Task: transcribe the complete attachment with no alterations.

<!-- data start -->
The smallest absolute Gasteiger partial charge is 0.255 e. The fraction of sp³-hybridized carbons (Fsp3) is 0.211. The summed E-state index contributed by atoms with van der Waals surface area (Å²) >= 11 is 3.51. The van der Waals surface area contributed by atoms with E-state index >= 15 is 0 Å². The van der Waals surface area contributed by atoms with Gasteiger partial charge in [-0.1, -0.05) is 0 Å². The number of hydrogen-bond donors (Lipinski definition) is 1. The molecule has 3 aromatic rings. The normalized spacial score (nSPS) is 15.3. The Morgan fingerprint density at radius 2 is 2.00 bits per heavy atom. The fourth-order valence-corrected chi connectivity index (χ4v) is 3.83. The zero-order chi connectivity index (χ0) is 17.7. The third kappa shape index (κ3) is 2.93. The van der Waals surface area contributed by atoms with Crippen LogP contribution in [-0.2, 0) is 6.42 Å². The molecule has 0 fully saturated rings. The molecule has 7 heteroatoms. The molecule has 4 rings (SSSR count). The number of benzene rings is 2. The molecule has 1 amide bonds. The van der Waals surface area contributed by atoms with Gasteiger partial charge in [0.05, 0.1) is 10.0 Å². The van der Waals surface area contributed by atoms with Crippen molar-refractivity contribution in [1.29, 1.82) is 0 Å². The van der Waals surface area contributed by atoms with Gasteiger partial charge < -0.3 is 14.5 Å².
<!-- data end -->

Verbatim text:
The smallest absolute Gasteiger partial charge is 0.255 e. The fraction of sp³-hybridized carbons (Fsp3) is 0.211. The summed E-state index contributed by atoms with van der Waals surface area (Å²) >= 11 is 3.51. The van der Waals surface area contributed by atoms with E-state index >= 15 is 0 Å². The van der Waals surface area contributed by atoms with Gasteiger partial charge in [-0.1, -0.05) is 0 Å². The number of hydrogen-bond donors (Lipinski definition) is 1. The molecule has 3 aromatic rings. The normalized spacial score (nSPS) is 15.3. The Morgan fingerprint density at radius 2 is 2.00 bits per heavy atom. The fourth-order valence-corrected chi connectivity index (χ4v) is 3.83. The zero-order chi connectivity index (χ0) is 17.7. The third kappa shape index (κ3) is 2.93. The van der Waals surface area contributed by atoms with Crippen LogP contribution in [-0.2, 0) is 6.42 Å². The molecule has 0 fully saturated rings. The molecule has 7 heteroatoms. The molecule has 4 rings (SSSR count). The number of benzene rings is 2. The molecule has 1 amide bonds. The van der Waals surface area contributed by atoms with Gasteiger partial charge in [0.05, 0.1) is 10.0 Å². The van der Waals surface area contributed by atoms with Crippen molar-refractivity contribution in [1.29, 1.82) is 0 Å². The van der Waals surface area contributed by atoms with Gasteiger partial charge < -0.3 is 14.5 Å².